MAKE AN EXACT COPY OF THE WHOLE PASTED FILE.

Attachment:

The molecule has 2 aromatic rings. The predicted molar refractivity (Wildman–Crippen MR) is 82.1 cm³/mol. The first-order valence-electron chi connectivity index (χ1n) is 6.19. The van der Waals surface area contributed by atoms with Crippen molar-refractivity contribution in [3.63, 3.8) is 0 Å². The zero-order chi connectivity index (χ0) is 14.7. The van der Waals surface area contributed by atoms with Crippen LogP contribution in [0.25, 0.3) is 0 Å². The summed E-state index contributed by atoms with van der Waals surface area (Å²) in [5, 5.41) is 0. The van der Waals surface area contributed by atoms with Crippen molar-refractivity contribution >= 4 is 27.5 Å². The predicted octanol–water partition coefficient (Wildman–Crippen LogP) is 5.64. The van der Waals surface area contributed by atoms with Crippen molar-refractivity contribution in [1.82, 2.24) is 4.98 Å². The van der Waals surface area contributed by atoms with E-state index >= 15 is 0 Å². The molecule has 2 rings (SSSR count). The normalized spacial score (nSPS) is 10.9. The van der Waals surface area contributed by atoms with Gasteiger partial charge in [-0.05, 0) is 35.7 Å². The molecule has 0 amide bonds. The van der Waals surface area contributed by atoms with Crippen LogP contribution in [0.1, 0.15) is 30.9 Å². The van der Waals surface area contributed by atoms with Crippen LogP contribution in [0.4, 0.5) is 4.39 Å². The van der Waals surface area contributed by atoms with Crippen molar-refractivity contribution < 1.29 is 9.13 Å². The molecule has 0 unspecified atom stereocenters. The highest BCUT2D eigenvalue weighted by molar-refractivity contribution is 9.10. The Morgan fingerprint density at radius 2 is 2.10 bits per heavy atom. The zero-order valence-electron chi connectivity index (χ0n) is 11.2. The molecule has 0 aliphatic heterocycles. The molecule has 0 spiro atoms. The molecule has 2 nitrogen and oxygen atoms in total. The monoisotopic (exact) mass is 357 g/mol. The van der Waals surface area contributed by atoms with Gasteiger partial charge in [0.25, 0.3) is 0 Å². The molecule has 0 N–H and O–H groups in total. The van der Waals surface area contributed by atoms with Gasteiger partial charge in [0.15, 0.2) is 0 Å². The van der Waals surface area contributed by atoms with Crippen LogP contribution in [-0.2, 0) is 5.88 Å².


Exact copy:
The molecule has 2 aromatic rings. The predicted molar refractivity (Wildman–Crippen MR) is 82.1 cm³/mol. The first-order valence-electron chi connectivity index (χ1n) is 6.19. The van der Waals surface area contributed by atoms with Crippen molar-refractivity contribution in [3.63, 3.8) is 0 Å². The zero-order chi connectivity index (χ0) is 14.7. The van der Waals surface area contributed by atoms with Crippen LogP contribution in [0.25, 0.3) is 0 Å². The summed E-state index contributed by atoms with van der Waals surface area (Å²) in [5, 5.41) is 0. The van der Waals surface area contributed by atoms with Crippen molar-refractivity contribution >= 4 is 27.5 Å². The predicted octanol–water partition coefficient (Wildman–Crippen LogP) is 5.64. The van der Waals surface area contributed by atoms with Crippen molar-refractivity contribution in [1.82, 2.24) is 4.98 Å². The van der Waals surface area contributed by atoms with E-state index >= 15 is 0 Å². The molecule has 2 rings (SSSR count). The normalized spacial score (nSPS) is 10.9. The van der Waals surface area contributed by atoms with Gasteiger partial charge in [-0.05, 0) is 35.7 Å². The molecule has 0 amide bonds. The van der Waals surface area contributed by atoms with Crippen LogP contribution in [0.1, 0.15) is 30.9 Å². The van der Waals surface area contributed by atoms with Crippen LogP contribution in [0.4, 0.5) is 4.39 Å². The van der Waals surface area contributed by atoms with Crippen molar-refractivity contribution < 1.29 is 9.13 Å². The molecule has 0 unspecified atom stereocenters. The highest BCUT2D eigenvalue weighted by molar-refractivity contribution is 9.10. The Morgan fingerprint density at radius 2 is 2.10 bits per heavy atom. The zero-order valence-electron chi connectivity index (χ0n) is 11.2. The molecule has 0 aliphatic heterocycles. The molecule has 0 spiro atoms. The molecule has 2 nitrogen and oxygen atoms in total. The monoisotopic (exact) mass is 357 g/mol. The van der Waals surface area contributed by atoms with Gasteiger partial charge in [0.25, 0.3) is 0 Å². The molecule has 0 N–H and O–H groups in total. The van der Waals surface area contributed by atoms with Gasteiger partial charge in [0.15, 0.2) is 0 Å². The van der Waals surface area contributed by atoms with Crippen LogP contribution in [-0.2, 0) is 5.88 Å².